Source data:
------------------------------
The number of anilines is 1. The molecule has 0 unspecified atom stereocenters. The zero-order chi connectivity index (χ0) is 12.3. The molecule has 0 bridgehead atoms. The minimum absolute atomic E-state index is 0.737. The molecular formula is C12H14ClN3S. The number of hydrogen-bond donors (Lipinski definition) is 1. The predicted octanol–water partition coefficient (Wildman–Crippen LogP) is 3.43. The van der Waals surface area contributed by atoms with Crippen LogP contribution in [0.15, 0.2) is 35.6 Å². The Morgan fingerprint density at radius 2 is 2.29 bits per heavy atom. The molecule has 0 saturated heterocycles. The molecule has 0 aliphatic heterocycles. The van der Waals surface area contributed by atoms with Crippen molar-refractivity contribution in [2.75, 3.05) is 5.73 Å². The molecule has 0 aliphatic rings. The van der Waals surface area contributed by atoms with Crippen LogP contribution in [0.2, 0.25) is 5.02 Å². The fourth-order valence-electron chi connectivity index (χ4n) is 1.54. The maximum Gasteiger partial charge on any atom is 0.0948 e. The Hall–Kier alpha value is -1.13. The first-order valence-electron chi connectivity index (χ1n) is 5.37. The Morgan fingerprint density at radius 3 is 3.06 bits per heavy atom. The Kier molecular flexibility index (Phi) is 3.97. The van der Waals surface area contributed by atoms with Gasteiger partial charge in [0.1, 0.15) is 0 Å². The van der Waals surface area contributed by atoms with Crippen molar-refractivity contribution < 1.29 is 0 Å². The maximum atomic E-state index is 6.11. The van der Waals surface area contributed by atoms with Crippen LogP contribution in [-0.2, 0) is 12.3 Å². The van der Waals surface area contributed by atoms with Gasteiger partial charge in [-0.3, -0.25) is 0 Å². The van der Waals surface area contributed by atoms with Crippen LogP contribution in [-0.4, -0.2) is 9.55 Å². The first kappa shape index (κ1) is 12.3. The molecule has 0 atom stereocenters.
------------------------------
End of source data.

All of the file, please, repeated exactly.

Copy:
The number of anilines is 1. The molecule has 0 unspecified atom stereocenters. The zero-order chi connectivity index (χ0) is 12.3. The molecule has 0 bridgehead atoms. The minimum absolute atomic E-state index is 0.737. The molecular formula is C12H14ClN3S. The number of hydrogen-bond donors (Lipinski definition) is 1. The predicted octanol–water partition coefficient (Wildman–Crippen LogP) is 3.43. The van der Waals surface area contributed by atoms with Crippen LogP contribution in [0.15, 0.2) is 35.6 Å². The Morgan fingerprint density at radius 2 is 2.29 bits per heavy atom. The molecule has 0 saturated heterocycles. The molecule has 0 aliphatic heterocycles. The van der Waals surface area contributed by atoms with Crippen molar-refractivity contribution in [2.75, 3.05) is 5.73 Å². The molecule has 0 aliphatic rings. The van der Waals surface area contributed by atoms with Crippen LogP contribution in [0.2, 0.25) is 5.02 Å². The fourth-order valence-electron chi connectivity index (χ4n) is 1.54. The maximum Gasteiger partial charge on any atom is 0.0948 e. The Hall–Kier alpha value is -1.13. The first-order valence-electron chi connectivity index (χ1n) is 5.37. The Morgan fingerprint density at radius 3 is 3.06 bits per heavy atom. The Kier molecular flexibility index (Phi) is 3.97. The van der Waals surface area contributed by atoms with Gasteiger partial charge in [0.1, 0.15) is 0 Å². The van der Waals surface area contributed by atoms with Crippen molar-refractivity contribution < 1.29 is 0 Å². The maximum atomic E-state index is 6.11. The van der Waals surface area contributed by atoms with Crippen LogP contribution in [-0.2, 0) is 12.3 Å². The van der Waals surface area contributed by atoms with Gasteiger partial charge in [-0.3, -0.25) is 0 Å². The van der Waals surface area contributed by atoms with Crippen LogP contribution in [-0.4, -0.2) is 9.55 Å². The first kappa shape index (κ1) is 12.3. The molecule has 0 atom stereocenters.